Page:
Just six months after the last election ended, the mayor and two village council members have begun planning how to better fund their futures in local politics by announcing the creation of a political action committee (PAC).
Mayor Anthony Calderone, and Commissioners Mark Hosty and Tom Mannix recently formed Forest Park PAC to begin to “streamline efforts” for the next election, as Hosty put it. Thus far, those “efforts” have included a fundraiser the PAC held earlier this month.
The PAC further evidences the alliance that has formed between the three board members since Mannix was elected in April. Hosty and Calderone have always been close, but their circle now includes Mannix, who ran on an unofficial slate with the two veteran council members at the end of the last election.
Both Hosty and Mannix said that, because the PAC was formed, it is possible that the three will run on a slate in 2015.
“It’s inevitable, people [candidates] tend to team up,” said Mannix, of political alliances. He added that, during the last election, there was a lot of “synergy” between him, Calderone and Hosty.
The rookie board member also said that in future local elections he thinks that slates will become a trend.
“There’s going to be a movement to do it a bit more formally … to kind of pick what sides people are on,” Mannix said.
After the election, Calderone, Mannix, Hosty and some supporters got together to discuss the weak points and strengths of their respective campaigns, Mannix said. It was a way to start thinking about how to more efficiently run for office – as a team – the next time around, both Mannix and Hosty said.
“We spent a lot of money duplicating efforts,” said Mannix, adding that the idea is, in part, to “pool a set of resources so we can campaign better.”
Hosty echoed this when he hinted that money from the PAC could be used to purchase lawn signs bearing the names of all the candidates, “so not every lawn is covered with five signs.”
There are five members on the village board, and at the end of the last race an unofficial slate formed when Calderone, Hosty and Mannix appeared in an ad with former Commissioner Mike Curry and candidate Sam Tarrara. Neither Curry nor Tarrara were elected.
Nonetheless, the trio that comprises Forest Park PAC currently represents the 3-2 majority on the board. And all three have voted in unison on nearly every piece of village business since the new board was introduced in May.
The village council has, over the years, included some quarreling between board members, but Hosty said the arguing is often brought on by the “minority.”
“Bickering on the council constantly comes up, but I don’t really think the bickering is caused by the majority, it’s caused by minority,” said Hosty, likely in reference to past and present council members who have publically disagreed with him, the mayor and whomever else has been part of their three-person majority over the last decade, or so.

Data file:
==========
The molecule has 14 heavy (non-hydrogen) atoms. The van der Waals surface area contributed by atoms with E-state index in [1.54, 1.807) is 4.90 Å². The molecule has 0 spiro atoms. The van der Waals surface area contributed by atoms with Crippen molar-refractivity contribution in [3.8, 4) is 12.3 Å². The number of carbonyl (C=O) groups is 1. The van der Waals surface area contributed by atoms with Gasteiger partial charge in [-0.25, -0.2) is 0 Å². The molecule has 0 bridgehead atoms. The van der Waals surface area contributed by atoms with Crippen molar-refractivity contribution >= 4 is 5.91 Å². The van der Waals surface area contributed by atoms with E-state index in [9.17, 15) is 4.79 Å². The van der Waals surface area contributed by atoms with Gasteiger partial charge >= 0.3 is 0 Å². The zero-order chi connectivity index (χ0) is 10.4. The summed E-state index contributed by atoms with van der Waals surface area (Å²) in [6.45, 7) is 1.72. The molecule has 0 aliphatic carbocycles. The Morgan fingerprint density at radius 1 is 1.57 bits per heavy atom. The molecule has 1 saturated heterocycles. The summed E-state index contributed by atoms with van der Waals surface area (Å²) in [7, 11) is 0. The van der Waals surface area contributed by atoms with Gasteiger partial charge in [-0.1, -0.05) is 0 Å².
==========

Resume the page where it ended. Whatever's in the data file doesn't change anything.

This time around, those two minority council members are Commissioners Rory Hoskins and Chris Harris.
Both minority board members said they had heard about the formation of the PAC, but knew little about it. In a voice message left with the Review, Harris said the PAC didn’t surprise him.
Whatever the case, the creation of Forest Park PAC indicates that Calderone, Hosty and Mannix intend to band together, now and in the future.
According to Hosty, the committee was formed about a month ago, although there is no record of this, because Forest Park PAC has not yet filed organizational paperwork with the Illinois State Board of Elections. It does not have to do so until it receives or spends more than $3,000, according to state law.
“Any financial filings will be made, as required by law,” Hosty said.
Mannix added that, although he didn’t know who was handling the filing, the group is working on submitting a D-1 document, the statement of organization that is required when the PAC exceeds the $3,000 threshold.
“We don’t have anything to file yet,” Mannix said.
Now that the PAC is formed, the officials will have another source to fund their campaigns, besides the individual committee each already has.
The amount of money that each of the commissioners has in their committees is dwarfed by what Calderone has accumulated, though.
As of June 30, the last time Citizens for Anthony Calderone filed paperwork with the Illinois State Board of Elections, the committee had $35,904. In contrast, Committee to Elect Mark S. Hosty had $2,280, as of Sept. 30, when he last reported. And Friends of Mannix had a mere $91 when it filed a report, on June 30.
It should be noted, though, that Mannix’s committee was only formed earlier this year, whereas the mayor’s has been fundraising since 1999, so it’s had much more time to accumulate money. But, then again, Hosty’s committee, which has some $33,624 less than Calderone’s, was formed in 2000.
Now that Forest Park PAC is around, though, it is not clear if all the board members will keep their committees.
In an email to the Review, Hosty said he intends to keep his operating. Mannix said he wasn’t sure what he was going to do. And the Mayor’s Press Office did not return repeated phone calls, or an email seeking comment on this story.
On Oct. 2, Forest Park PAC held a fundraiser at McGaffers Saloon, 7737 Roosevelt Rd. Those who support Calderone, Hosty and Mannix were invited to come out and watch the Bears game – at $35 per person or $60 per couple.
“Everybody had a good time,” Hosty said.
The Bears took the game, Mannix pointed out. When asked what Forest Park PAC took in, at the day’s end, though, neither Hosty nor Mannix said they knew.